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Recordings of the Month


From Ocean’s Floor


Conner Riddle Songs

Rodzinski Sibelius

Of Innocence and Experience


Symphonies 1, 2, 3


CD: MDT AmazonUK AmazonUS

Alfredo ARACIL (b.1954)
String Quartet no.3 (2004) [18:18]
Música de Cámara (String Quartet no.1) (1975) [16:22]
String Quartet no.2 (1991) [10:08]
String Quartet no.4 Figura Ante el Espejo (2010) [17:49]
Cuarteto Bretón (Anne Marie North (violin); Antonio Cárdenas (violin); Iván Martín (viola); John Stokes (cello))
rec. Madrid, May 2010. DDD
VERSO VRS 2095 [62:43]

Experience Classicsonline

This release contains Spanish composer Alfredo Aracil's complete string quartets to date, spanning thirty-five years of creativity. Aracil has never been a prolific composer, and an internet search suggests that this is only the second disc of his music to be published to date. 
The String Quartet no.1 is rather generically entitled Música de Cámara ('Chamber Music'), after the book of poems by James Joyce. Like Joyce's writing itself, this is an enigmatic work - a quartet in suspended animation. Nothing really happens, as such: there is no sense of narrative or structure, just a succession of long, drawn-out sostenuti, either as low drones or high-pitched squeals, interspersed with brief moments of silence. All three movements are slow, with few bursts of activity or loudness. Aracil composed this the year following composition classes at Darmstadt given by Stockhausen, Kagel, Wolff and Xenakis, and although their influences are clearly lurking, this does not sound like any of them. Appropriately, it ends without ending, so to speak. Clearly not a work of immediate wide appeal, but there is certainly more to it than the above description implies.
The two-movement String Quartet no.2 was written more than fifteen years later, but although quite different in some respects, the interest in silence and the passage or non-passage of time is once again striking. There is now simple melody, harmony and rhythm. There is also serialist treatment of material, which is mainly derived, unlikely as it seems, from the Cavatina of Beethoven's String Quartet op.130. The second movement is the only one in all Aracil's quartets to have some faster music in it.
Almost another fifteen years passed before Aracil's String Quartet no.3 was written. This work is rather like a musical mountain-climb - slowly, almost imperceptibly, the listener is taken to higher and higher plateaux, with rubbed strings sounding like laboured breathing as the atmosphere becomes more and more rarefied over the slowly unfolding time-span. All the while some semblance of a generally accessible quartet is played out, the strings swirling around moodily like mountain mists. The violins in particular have to play some extremely high notes - the final pitches are of Mount Everest summit proportions, and the skill with which the Bretón Quartet sustain the sound is, aptly, breathtaking. A visionary, spellbinding work.
Bizarrely, the Fourth String Quartet begins literally almost exactly where the Third leaves off, despite the fact that it was written six years later. This work was commissioned by the Spanish Ministry of Culture and dedicated to the Bretón Quartet. It is subtitled Figura ante el Espejo ('Figure Before the Mirror', inaccurately translated as 'Figure Facing the Mirror' in the booklet), and purports to be a reflection on reflection, as it were - subtly altered perceptions of reality. Thus the opening passages are a backwards distortion of the closing bars of the Third Quartet, and from there angles and refractions subtly deflect the music. The booklet notes explain this, but in slightly awkward translation of a Spanish text of already considerable post-modern density - giving sentences like: "we are also made to feel that we remain in suspension, like the poetic text or music itself; music which transcends itself by becoming more sonorous and leading us to no other place but its own centre." Overall, the quartet is quite similar to the Third, but with reminiscences of the First - as if Aracil were in some way completing a circle.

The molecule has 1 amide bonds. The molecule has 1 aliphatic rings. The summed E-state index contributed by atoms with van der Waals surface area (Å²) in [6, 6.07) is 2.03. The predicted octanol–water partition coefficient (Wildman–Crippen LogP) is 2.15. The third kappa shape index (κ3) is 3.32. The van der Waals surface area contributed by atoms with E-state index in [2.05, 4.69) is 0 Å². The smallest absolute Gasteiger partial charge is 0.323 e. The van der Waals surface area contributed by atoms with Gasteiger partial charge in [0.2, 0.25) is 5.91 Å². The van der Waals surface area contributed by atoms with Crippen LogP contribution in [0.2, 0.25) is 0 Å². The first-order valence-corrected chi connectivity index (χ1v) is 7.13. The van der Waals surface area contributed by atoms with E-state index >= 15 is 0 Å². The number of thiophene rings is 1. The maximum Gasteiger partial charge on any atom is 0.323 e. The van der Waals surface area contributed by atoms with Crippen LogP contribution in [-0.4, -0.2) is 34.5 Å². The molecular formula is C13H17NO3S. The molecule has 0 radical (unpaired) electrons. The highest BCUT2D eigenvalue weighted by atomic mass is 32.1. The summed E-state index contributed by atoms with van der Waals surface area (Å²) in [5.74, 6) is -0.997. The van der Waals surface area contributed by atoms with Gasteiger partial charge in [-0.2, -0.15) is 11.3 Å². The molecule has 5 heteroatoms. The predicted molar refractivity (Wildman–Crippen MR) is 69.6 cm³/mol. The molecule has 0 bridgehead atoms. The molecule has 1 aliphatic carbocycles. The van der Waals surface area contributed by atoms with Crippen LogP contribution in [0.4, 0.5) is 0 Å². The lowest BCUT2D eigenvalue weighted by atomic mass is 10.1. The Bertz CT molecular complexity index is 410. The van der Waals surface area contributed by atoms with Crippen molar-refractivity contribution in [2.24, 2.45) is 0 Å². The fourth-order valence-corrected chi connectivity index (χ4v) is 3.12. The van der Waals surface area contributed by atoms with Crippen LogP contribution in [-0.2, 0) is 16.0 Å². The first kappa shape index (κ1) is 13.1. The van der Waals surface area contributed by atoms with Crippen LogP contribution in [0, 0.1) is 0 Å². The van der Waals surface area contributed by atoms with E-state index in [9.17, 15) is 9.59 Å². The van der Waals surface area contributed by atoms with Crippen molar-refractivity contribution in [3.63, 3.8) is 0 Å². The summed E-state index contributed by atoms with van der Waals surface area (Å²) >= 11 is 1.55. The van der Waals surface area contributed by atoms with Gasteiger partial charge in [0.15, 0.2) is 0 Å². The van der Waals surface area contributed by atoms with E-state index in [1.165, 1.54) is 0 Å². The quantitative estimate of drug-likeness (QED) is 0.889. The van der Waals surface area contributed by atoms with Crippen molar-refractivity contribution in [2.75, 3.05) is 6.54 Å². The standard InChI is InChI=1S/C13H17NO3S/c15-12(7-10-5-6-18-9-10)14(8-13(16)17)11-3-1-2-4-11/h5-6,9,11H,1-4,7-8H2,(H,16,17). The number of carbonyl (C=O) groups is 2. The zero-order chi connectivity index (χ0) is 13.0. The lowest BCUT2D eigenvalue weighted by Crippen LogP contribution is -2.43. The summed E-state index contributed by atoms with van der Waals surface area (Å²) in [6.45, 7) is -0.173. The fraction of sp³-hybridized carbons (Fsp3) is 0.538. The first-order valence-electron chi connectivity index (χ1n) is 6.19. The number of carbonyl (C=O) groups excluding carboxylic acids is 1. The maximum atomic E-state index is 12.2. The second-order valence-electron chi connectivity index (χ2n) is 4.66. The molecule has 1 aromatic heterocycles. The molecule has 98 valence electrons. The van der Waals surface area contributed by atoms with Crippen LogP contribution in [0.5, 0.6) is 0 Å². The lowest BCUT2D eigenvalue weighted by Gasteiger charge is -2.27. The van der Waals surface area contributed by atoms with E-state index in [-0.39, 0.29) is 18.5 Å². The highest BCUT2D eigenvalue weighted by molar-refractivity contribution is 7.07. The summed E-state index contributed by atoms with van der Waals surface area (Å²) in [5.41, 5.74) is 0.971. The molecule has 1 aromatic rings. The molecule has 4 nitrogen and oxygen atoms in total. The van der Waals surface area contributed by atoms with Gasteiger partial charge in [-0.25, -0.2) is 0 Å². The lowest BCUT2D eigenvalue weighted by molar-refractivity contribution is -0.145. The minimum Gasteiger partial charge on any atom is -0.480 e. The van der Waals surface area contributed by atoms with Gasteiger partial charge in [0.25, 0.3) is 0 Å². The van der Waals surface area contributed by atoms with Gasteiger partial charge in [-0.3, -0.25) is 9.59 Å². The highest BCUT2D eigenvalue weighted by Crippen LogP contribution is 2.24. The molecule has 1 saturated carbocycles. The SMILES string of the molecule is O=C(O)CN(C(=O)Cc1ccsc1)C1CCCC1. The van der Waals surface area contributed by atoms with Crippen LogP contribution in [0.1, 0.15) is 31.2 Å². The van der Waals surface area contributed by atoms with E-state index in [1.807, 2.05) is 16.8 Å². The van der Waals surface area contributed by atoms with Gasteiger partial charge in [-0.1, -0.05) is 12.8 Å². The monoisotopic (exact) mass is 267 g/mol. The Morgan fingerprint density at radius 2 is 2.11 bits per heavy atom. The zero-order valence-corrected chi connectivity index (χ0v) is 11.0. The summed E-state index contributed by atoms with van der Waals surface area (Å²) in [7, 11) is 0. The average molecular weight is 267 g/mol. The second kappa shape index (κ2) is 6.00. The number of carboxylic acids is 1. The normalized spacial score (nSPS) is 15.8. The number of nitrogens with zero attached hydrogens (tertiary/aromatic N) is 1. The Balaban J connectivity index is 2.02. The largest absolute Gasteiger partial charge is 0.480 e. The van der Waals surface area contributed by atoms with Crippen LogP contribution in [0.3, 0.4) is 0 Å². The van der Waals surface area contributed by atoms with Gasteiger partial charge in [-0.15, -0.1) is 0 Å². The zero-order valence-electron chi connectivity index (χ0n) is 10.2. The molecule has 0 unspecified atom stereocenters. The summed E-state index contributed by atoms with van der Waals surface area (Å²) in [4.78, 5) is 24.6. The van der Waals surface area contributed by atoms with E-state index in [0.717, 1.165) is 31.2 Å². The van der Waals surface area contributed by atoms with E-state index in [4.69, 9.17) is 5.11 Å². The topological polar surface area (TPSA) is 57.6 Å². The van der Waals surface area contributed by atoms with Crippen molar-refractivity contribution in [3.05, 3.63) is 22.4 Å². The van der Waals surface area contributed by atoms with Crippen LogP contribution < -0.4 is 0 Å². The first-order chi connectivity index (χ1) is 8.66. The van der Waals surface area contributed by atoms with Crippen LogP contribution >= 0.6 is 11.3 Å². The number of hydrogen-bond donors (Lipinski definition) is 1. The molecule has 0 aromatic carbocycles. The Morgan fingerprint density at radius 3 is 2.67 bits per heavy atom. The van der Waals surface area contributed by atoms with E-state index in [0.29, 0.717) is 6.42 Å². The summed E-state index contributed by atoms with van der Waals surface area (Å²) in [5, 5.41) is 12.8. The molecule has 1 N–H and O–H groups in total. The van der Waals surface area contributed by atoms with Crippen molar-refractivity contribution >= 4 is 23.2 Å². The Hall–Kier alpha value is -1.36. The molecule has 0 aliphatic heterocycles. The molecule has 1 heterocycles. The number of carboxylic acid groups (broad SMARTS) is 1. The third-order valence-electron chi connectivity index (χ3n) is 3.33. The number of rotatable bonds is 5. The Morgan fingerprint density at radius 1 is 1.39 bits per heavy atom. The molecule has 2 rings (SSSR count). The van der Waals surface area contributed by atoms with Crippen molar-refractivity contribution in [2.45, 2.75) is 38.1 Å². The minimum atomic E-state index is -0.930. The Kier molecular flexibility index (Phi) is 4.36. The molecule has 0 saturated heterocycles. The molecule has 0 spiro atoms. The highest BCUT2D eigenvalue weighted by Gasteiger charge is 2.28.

None of these works is easy listening; not by any means. The acoustic world created for this medium by Aracil is like no one else's. It is possible that he shares some of Gloria Coates's deconstructive aims in her quartets, but his methods and effects are quite different. Aracil's quartets are innovative, taxing and unsettling, but they are not unmusical - there are no ear-bludgeoning dissonances or cacophonous tutti here. For the intrepid explorer of new music, this is a relatively straightforward challenge - and possibly a satisfying experience. Certainly, the very capable Bretón Quartet pull all the strings at their disposal to make it so.
The sound quality is generally very good, but there are some audible editing joins dotted about the disc, and one or two misplaced twangs right at a couple of track-ends. The booklet is attractive and the notes informative, even if the language they are written in is rather extravagant.


































































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